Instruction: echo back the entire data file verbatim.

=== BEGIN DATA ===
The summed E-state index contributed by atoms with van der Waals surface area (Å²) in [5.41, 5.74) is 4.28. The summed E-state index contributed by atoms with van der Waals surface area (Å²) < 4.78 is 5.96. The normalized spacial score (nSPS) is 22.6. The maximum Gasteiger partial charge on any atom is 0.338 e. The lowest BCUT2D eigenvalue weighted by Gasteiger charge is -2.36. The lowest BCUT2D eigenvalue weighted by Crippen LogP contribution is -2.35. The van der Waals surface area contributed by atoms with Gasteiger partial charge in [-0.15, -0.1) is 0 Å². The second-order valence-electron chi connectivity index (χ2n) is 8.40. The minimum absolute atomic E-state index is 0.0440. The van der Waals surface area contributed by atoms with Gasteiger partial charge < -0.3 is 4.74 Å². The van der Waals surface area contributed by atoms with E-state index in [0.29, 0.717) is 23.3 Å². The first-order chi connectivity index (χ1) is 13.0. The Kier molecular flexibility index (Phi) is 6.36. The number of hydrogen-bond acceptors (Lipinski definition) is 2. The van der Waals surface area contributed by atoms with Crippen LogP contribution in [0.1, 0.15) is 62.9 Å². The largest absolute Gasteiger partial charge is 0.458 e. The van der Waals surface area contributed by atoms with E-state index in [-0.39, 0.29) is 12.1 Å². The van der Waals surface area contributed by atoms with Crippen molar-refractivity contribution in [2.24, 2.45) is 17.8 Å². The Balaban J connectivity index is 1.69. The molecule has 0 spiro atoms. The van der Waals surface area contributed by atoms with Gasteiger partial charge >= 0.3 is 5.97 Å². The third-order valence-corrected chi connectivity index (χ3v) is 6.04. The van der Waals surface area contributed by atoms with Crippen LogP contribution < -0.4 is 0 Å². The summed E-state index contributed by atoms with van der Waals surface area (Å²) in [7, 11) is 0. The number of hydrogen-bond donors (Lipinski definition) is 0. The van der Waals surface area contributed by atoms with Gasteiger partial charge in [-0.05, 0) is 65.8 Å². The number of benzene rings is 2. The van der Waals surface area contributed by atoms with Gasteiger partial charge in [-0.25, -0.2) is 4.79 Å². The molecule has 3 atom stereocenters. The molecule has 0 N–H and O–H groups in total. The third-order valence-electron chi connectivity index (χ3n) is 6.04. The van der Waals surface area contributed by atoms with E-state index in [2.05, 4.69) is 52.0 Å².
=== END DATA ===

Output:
The summed E-state index contributed by atoms with van der Waals surface area (Å²) in [5.41, 5.74) is 4.28. The summed E-state index contributed by atoms with van der Waals surface area (Å²) < 4.78 is 5.96. The normalized spacial score (nSPS) is 22.6. The maximum Gasteiger partial charge on any atom is 0.338 e. The lowest BCUT2D eigenvalue weighted by Gasteiger charge is -2.36. The lowest BCUT2D eigenvalue weighted by Crippen LogP contribution is -2.35. The van der Waals surface area contributed by atoms with Gasteiger partial charge in [-0.15, -0.1) is 0 Å². The second-order valence-electron chi connectivity index (χ2n) is 8.40. The minimum absolute atomic E-state index is 0.0440. The van der Waals surface area contributed by atoms with Gasteiger partial charge < -0.3 is 4.74 Å². The van der Waals surface area contributed by atoms with E-state index in [0.29, 0.717) is 23.3 Å². The first-order chi connectivity index (χ1) is 13.0. The Kier molecular flexibility index (Phi) is 6.36. The number of hydrogen-bond acceptors (Lipinski definition) is 2. The van der Waals surface area contributed by atoms with Crippen LogP contribution in [0.1, 0.15) is 62.9 Å². The largest absolute Gasteiger partial charge is 0.458 e. The van der Waals surface area contributed by atoms with E-state index in [-0.39, 0.29) is 12.1 Å². The van der Waals surface area contributed by atoms with Crippen molar-refractivity contribution in [2.24, 2.45) is 17.8 Å². The Balaban J connectivity index is 1.69. The molecule has 0 spiro atoms. The van der Waals surface area contributed by atoms with Gasteiger partial charge >= 0.3 is 5.97 Å². The third-order valence-corrected chi connectivity index (χ3v) is 6.04. The van der Waals surface area contributed by atoms with Crippen LogP contribution < -0.4 is 0 Å². The summed E-state index contributed by atoms with van der Waals surface area (Å²) in [7, 11) is 0. The number of hydrogen-bond donors (Lipinski definition) is 0. The van der Waals surface area contributed by atoms with Gasteiger partial charge in [-0.05, 0) is 65.8 Å². The number of benzene rings is 2. The van der Waals surface area contributed by atoms with Gasteiger partial charge in [-0.25, -0.2) is 4.79 Å². The molecule has 3 atom stereocenters. The molecule has 0 N–H and O–H groups in total. The third-order valence-electron chi connectivity index (χ3n) is 6.04. The van der Waals surface area contributed by atoms with E-state index in [2.05, 4.69) is 52.0 Å².